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One Man's Opinion: Get used to changes in China
By Peter Redmayne
September 01, 2008
The recent Olympics in Beijing gave China a chance to
showcase its remarkable economic progress to 4 billion people
around the world. Those fortunate Olympic attendees saw
glittering new skyscrapers and shopping centers. The swarms of
black bicycles that once clogged the streets of the capital are
mostly gone now, replaced by some 400,000 new cars that hit the
city's roads in the last year alone.
I've been visiting China for more than 15 years and the
changes in the past two or three years that have transformed
this economic juggernaut into an increasingly affluent society
have been breathtaking. The changes in China are having a
profound impact on the global seafood industry, some good and
some not so good.
There's no escaping the growing influence China has on the
seafood industry, since the country is both the world's largest
seafood exporter and the world's largest seafood market. An
increasingly affluent society that adores eating fish is good
news for seafood producers looking for new markets.
Walk into a seafood restaurant in most major Chinese cities
and you can order a smorgasbord of seafood from around the
world. Australian lobster, Canadian geoduck, Norwegian salmon,
South African abalone; well, you get the idea. The Chinese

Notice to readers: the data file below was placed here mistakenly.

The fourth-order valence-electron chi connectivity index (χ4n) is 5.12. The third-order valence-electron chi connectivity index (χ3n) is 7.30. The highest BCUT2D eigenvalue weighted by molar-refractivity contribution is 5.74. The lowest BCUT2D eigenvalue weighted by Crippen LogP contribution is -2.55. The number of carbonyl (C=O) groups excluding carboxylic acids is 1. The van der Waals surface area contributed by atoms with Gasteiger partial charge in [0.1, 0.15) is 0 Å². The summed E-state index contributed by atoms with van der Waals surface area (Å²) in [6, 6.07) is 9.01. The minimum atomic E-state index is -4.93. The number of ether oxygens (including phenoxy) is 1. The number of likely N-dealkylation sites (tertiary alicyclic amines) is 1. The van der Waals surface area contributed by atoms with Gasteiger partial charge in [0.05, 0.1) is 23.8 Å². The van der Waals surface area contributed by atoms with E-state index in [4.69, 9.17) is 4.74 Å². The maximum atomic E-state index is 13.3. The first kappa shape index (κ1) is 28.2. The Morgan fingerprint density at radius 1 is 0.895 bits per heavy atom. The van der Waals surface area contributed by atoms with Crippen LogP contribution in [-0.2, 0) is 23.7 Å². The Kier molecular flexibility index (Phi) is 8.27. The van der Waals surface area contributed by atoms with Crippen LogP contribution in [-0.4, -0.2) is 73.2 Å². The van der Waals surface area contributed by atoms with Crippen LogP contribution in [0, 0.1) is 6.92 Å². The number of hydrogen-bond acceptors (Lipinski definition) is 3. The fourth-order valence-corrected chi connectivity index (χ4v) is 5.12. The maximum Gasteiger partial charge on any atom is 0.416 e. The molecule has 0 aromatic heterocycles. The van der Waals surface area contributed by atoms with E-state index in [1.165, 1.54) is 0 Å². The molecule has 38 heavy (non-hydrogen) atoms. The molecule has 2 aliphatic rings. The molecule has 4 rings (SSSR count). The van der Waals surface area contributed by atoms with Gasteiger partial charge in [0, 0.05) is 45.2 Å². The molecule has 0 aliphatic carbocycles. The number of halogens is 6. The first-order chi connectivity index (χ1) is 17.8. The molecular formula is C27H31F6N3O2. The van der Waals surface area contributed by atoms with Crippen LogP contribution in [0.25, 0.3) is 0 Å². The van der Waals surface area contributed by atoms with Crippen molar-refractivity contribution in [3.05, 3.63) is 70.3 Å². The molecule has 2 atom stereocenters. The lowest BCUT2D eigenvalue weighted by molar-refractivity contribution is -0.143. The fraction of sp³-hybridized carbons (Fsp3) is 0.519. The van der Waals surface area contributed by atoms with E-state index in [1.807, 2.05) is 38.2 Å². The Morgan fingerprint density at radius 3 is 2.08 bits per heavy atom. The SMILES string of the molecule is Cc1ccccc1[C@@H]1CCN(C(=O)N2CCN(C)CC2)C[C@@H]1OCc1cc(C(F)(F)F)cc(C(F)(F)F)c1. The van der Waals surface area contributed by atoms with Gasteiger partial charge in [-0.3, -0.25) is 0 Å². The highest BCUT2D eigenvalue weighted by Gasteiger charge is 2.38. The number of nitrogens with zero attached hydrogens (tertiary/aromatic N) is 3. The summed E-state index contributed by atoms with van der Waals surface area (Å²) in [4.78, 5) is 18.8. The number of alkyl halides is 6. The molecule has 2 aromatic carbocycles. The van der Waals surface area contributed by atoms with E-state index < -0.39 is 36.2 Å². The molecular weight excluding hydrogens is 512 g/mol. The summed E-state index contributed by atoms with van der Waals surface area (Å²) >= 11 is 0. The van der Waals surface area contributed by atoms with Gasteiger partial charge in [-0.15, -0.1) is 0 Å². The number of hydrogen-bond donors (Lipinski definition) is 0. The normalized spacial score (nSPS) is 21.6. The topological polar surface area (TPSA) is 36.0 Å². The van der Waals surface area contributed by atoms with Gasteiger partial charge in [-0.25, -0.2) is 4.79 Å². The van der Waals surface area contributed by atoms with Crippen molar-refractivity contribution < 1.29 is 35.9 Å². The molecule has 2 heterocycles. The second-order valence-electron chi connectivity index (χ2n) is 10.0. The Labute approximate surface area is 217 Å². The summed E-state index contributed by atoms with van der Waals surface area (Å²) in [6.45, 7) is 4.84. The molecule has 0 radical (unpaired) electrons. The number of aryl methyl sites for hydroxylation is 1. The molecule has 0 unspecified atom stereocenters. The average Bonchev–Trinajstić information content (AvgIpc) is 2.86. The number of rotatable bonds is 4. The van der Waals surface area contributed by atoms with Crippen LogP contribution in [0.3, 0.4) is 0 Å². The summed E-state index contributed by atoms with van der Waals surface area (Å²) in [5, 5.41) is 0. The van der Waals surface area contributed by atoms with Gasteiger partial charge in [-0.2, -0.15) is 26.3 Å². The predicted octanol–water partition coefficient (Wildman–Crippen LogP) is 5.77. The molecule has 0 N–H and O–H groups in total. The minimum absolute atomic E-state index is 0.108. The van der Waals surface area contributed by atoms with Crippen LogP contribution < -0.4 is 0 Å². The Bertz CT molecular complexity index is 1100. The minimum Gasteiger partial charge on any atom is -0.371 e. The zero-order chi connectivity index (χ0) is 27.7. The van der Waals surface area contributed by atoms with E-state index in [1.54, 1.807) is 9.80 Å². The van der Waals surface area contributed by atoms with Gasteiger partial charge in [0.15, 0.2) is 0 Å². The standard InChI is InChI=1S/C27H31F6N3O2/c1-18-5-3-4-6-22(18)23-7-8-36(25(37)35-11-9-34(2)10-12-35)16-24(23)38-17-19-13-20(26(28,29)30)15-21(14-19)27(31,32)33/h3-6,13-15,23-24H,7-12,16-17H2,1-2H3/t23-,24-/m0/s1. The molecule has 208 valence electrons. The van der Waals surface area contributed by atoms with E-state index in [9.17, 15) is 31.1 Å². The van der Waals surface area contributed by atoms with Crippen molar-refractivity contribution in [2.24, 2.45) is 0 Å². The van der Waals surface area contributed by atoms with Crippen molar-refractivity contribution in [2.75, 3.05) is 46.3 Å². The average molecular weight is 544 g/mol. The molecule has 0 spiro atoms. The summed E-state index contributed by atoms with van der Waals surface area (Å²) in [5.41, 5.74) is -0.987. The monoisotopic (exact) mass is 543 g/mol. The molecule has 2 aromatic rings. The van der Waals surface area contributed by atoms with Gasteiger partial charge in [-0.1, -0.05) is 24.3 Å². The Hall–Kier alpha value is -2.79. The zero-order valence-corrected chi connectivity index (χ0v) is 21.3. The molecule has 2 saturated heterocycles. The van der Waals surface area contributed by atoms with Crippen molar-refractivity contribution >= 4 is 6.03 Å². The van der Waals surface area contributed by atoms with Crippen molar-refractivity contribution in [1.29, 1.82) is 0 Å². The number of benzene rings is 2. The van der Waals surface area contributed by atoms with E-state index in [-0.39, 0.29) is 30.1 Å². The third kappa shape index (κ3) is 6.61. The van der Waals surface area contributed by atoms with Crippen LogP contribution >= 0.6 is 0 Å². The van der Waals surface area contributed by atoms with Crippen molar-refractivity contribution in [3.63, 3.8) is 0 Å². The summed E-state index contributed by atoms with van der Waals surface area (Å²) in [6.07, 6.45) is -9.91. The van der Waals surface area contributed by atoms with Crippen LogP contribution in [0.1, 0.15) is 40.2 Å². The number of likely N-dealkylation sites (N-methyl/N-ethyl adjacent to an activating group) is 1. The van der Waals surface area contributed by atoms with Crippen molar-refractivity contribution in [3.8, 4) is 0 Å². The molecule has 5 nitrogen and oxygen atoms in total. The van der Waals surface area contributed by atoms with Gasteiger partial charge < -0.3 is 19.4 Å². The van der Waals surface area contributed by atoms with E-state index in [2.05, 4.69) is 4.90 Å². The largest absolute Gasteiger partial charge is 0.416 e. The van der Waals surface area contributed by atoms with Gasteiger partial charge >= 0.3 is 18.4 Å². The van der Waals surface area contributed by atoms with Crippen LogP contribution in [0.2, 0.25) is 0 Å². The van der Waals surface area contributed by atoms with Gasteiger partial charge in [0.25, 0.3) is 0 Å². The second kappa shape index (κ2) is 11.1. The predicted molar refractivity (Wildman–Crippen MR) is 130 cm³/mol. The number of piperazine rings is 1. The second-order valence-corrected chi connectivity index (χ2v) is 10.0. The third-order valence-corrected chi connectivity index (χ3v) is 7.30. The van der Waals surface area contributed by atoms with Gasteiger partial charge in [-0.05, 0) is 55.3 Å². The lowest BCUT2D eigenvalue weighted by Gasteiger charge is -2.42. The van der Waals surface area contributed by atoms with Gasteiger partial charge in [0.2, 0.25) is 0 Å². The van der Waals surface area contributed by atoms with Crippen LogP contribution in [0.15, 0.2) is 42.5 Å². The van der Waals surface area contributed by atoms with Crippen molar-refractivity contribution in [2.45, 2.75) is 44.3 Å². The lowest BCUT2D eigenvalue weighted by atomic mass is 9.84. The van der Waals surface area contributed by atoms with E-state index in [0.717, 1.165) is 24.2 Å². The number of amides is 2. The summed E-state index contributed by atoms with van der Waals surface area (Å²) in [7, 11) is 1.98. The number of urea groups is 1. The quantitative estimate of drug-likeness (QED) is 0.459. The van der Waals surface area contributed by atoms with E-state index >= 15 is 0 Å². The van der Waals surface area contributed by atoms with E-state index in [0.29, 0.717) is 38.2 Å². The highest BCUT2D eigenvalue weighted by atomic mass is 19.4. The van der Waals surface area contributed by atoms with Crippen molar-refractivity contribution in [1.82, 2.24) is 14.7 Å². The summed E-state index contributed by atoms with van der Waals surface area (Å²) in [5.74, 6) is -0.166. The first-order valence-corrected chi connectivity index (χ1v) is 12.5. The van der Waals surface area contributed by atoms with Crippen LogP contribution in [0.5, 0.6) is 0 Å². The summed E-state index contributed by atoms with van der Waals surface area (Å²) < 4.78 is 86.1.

prefer imported seafood and they're increasingly able to afford
The Chinese are also big buyers of cheaper fish like
pollock, chum salmon, cod, yellowfin sole, squid, ocean perch
halibut, which they turn into value-added
products for export. Over the past 10 years or so, seafood
buyers in Asia, North America and Europe have become addicted
to this seemingly endless supply of low-priced products.
The key to the growth of China's big reprocessing industry,
which is centered in the northeastern cities of Qingdao and
Dalian, has been the country's vast supply of cheap labor. But
here, too, China is changing.
Workers who used to cost $100 a month now cost $300 a month
- if you can find them. Harder to find, more expensive labor,
as well as a strong currency, have crimped the margins of
China's secondary processors, who are finding they have no
option but to pass on their higher costs. So you may as well
get used to paying more money for reprocessed seafood from
Some companies that process seafood in China are considering
moving some of their business to countries like Vietnam, which
have cheaper labor. But countries like Vietnam are small
compared to China and already a surge of new factories is
pushing wages up there.
It will be hard to duplicate China's big value-added seafood
industry anywhere else. China's biggest seafood processors are
already adjusting to the new reality by investing in
labor-saving technology they used to scoff at. But that costs
money, which means down the road there will probably be fewer,
but bigger, value-added seafood processors in China.
Change is a constant in China these days and there is little
doubt that China's impact on the fish business will only grow
with time. The challenge facing the global seafood industry is
how to deal with it.
Contributing Editor Peter Redmayne lives in Seattle